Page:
Family advocates for change after doctor dies by suicide
According to some research, doctors die by suicide at a rate more than twice that of the general population.
ST PAUL, Minn. – Dr. Michelle Chestovich decided in January that she would add a life coach and podcast host to her resume, in addition to the family doctor. Her podcast, “Re-Mind Yourself” focuses on the personal care and mental health of women, especially medical mothers.
She had never realized that her subject would become so personal.
In March, Chestovich’s younger sister, Dr Gretchen Butler, committed suicide. The 36-year-old radiologist was married with three children.
“She was really filled with joy from her children and loved them very much,” Chestovich said. “She was like the shining star that would light up the room.”
Chestovich said her sister was diagnosed with postpartum anxiety, but believes her labor didn’t help.
“We face death every day. We deliver bad news to people every day,” she said. “If there’s no way to deal with it, it kind of burns you and it’s not good for your sanity.”
Suicide is not a new problem in the profession, but it is a problem that has not gone away, especially after the stress of the pandemic.
The exact numbers are difficult to know, but a 2018 literature review found that doctors die by suicide at a rate more than double the general population, around 300-400 per year.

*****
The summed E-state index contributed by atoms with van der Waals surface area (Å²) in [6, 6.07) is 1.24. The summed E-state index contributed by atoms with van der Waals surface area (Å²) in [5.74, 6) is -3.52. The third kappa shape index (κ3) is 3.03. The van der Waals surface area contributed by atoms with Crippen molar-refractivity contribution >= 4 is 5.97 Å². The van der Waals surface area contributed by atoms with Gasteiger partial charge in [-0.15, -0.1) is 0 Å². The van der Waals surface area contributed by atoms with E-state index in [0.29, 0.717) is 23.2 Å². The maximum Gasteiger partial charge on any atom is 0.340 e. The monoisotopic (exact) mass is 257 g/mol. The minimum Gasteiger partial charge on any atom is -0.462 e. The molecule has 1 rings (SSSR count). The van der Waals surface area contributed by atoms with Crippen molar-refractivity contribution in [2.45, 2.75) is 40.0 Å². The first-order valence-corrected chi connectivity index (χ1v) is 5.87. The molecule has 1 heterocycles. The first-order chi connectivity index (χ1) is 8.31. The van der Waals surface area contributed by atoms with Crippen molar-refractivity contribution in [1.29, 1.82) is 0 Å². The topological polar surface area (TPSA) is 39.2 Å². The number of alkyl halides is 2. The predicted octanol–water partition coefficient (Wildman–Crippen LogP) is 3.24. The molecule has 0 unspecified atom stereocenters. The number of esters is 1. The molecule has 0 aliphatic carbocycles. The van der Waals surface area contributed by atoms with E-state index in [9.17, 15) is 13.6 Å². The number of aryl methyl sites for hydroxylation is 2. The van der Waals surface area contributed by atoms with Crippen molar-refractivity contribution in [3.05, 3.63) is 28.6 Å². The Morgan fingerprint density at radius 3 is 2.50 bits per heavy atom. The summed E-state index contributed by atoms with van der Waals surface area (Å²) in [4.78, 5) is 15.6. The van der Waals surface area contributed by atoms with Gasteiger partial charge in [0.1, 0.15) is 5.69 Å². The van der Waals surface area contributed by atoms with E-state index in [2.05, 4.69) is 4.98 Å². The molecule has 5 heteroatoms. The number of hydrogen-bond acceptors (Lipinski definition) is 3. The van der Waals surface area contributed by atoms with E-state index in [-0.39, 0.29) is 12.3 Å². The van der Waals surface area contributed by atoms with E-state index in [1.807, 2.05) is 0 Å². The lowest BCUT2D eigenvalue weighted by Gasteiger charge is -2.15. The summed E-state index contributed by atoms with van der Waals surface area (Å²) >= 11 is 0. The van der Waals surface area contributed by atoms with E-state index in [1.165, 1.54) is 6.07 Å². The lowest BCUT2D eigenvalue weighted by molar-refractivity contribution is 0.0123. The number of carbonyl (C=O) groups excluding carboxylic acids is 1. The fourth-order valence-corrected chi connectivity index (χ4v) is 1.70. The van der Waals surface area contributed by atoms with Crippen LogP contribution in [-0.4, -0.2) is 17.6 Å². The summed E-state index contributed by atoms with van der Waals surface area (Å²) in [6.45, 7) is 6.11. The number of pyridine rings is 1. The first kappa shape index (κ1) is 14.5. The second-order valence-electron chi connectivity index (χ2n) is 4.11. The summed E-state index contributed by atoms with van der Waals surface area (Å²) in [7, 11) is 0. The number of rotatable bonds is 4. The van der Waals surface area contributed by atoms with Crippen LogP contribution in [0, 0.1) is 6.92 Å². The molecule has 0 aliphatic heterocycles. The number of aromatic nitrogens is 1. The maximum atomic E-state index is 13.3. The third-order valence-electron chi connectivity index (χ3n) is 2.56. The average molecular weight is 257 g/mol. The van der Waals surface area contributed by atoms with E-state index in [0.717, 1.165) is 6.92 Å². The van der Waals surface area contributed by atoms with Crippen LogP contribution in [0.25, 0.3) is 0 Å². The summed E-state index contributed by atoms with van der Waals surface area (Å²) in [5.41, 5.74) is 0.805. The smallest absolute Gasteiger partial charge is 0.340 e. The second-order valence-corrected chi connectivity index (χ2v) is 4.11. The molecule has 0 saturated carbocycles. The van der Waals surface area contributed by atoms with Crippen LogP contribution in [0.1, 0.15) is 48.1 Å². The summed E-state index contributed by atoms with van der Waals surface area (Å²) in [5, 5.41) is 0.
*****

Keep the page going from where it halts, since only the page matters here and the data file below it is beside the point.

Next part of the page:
“Two hundred is the standard medical school class. So we lose almost two full medical classes every year to suicide,” said Chestovich, whose two other siblings are also doctors.
Suicide among nurses is also a concern, with a recent University of Michigan study finding that nurses are about twice as likely to die by suicide as the general female population.
Chestovich wants things to change. She advocates limiting the number of hours doctors can work during a shift and routine mental health checks of healthcare workers.
“I was shouting it from the rooftops before,” she said. “Now I’m like, give me the megaphone. Who needs to hear that? Everyone needs to hear that.”
If you or someone you know is having thoughts of suicide, there is hope and help. Call the National Suicide Prevention Lifeline at 1-800-273-8255 or text MN at 741741. More resources can be found on the National Alliance on Mental Illness (NAMI) Minnesota website.
RELATED: Suicide Deaths Rise Among Vets
RELATED: Twin Cities Doctor Helps Launch Site To Honor Healthcare Workers